Startup companies are most likely to fail due to personal disagreements within their management teams, according to a new book by Noam T. Wasserman, an associate professor at Harvard Business School.
Released last month, “The Founder’s Dilemmas” focuses on the early decisions that a startup team is faced with and advises entrepreneurs on the best ways to navigate tough scenarios. According to Wasserman, choices such as whether to co-found, how to split equity, and whom to hire as the first employees often have drastic effects on the long-run vitality of a startup.
Wasserman’s book draws upon statistics and narratives he gathered from nearly 10,000 founders of technology and life sciences startups in the U.S. over the past 12 years. He tracks the individual experiences of founders as models of the early mistakes that he cautions future startups to avoid.
“If we can warn them [prospective founders] about those pitfalls, they will be able to be much more effective at bringing their ideas to the world and having the impact we want them to have,” Wasserman said.
For example, 73 percent of the founders in Wasserman’s survey made an equity split decision in the first month, resulting in many cases in an equal split among co-founders. Wasserman found that such a decision avoids tension within the team but often leads to problems when a co-founder decides to back out later on.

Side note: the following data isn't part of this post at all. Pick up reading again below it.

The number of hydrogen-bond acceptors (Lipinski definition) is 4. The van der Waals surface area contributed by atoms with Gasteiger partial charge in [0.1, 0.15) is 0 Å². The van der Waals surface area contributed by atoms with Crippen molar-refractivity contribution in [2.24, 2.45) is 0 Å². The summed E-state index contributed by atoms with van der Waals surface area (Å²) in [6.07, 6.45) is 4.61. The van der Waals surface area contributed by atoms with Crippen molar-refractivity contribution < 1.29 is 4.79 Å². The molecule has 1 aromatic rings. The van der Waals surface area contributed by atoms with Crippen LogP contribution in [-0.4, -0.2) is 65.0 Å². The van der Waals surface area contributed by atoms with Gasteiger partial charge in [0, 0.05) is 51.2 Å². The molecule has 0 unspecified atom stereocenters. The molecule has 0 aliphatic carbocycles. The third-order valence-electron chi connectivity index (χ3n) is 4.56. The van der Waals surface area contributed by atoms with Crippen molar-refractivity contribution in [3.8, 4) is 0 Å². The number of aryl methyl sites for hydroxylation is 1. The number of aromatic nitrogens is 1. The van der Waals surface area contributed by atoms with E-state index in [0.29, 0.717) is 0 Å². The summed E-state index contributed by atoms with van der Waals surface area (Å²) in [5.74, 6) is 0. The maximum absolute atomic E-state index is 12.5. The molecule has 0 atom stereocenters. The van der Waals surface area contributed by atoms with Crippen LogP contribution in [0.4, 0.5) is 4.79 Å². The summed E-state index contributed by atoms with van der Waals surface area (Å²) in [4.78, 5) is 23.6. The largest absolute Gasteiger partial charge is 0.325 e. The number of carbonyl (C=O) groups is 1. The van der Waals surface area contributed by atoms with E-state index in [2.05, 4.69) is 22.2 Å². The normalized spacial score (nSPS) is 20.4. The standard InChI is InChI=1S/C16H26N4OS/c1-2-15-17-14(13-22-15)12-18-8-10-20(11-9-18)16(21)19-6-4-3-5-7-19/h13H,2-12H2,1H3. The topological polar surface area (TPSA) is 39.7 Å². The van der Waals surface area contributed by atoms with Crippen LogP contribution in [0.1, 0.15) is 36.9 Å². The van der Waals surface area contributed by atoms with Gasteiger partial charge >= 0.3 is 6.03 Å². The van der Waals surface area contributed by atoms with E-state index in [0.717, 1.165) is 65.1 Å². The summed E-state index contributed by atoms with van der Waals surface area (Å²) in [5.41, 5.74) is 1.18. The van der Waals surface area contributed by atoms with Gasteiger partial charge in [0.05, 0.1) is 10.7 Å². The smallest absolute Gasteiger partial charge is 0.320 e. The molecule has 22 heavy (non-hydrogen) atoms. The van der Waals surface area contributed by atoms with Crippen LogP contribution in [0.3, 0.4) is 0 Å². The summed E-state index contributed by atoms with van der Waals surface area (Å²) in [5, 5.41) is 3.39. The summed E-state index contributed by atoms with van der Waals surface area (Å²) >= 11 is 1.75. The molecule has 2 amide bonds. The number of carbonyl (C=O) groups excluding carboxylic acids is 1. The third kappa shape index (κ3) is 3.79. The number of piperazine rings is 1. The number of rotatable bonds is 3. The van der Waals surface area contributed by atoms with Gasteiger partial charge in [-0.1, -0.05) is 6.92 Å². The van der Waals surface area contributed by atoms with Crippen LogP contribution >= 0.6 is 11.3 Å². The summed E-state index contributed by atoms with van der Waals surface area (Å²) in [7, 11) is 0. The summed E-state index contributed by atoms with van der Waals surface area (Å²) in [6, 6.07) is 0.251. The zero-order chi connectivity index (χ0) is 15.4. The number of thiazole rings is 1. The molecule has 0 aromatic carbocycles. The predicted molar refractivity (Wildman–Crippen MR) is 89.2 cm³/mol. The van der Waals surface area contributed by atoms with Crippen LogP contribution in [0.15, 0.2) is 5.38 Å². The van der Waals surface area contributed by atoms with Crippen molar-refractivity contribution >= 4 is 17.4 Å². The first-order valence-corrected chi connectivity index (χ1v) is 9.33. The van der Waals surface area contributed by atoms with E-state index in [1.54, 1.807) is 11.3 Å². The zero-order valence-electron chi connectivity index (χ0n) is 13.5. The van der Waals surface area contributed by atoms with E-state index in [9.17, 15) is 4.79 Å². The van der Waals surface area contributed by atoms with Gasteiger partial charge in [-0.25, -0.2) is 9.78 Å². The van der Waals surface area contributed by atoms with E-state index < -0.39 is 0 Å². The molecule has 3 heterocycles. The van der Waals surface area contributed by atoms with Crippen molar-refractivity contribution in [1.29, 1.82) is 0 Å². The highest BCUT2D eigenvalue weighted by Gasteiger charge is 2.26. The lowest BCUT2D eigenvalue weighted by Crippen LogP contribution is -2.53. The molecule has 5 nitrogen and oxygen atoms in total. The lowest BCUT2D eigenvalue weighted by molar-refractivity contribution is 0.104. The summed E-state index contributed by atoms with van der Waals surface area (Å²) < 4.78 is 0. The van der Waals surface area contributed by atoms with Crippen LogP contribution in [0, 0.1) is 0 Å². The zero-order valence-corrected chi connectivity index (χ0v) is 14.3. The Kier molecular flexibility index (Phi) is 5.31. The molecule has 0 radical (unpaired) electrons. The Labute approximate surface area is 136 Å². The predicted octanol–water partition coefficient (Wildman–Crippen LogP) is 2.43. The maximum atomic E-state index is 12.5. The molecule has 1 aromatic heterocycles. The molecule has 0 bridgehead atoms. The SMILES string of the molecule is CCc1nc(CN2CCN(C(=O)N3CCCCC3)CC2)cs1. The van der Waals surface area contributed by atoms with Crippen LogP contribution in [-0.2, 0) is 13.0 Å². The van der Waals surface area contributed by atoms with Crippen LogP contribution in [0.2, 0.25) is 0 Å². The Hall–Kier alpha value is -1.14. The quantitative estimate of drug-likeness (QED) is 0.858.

“That is where along the way you’re punting early on and avoiding a real discussion about commitment,” Wasserman said. “That is where you’re causing even bigger problems as you try to undo those early mistakes.”
According to Wasserman, passion and confidence often lead founders to see their companies in rosy terms while neglecting pitfalls. Failing to acknowledge these problems can come back to haunt a company later on.
“The model that I outline is having that really serious early discussion...about the really deep uncertainties that you still face,” Wasserman said.
Among other dilemmas, Wasserman’s book also studies the trade-off faced by many founders between maintaining control of a company and promoting its growth as an enterprise.
Just days after the book’s publication, it was the bestselling management book on Amazon.com.
“The Founders’ Dilemmas” is based on a course of the same name that Wasserman has taught at the Business School since 2009. The class was named one of the top 10 entrepreneurship courses in the country by Inc. Magazine in 2011.
—Staff writer Brian C. Zhang can be reached at firstname.lastname@example.org.
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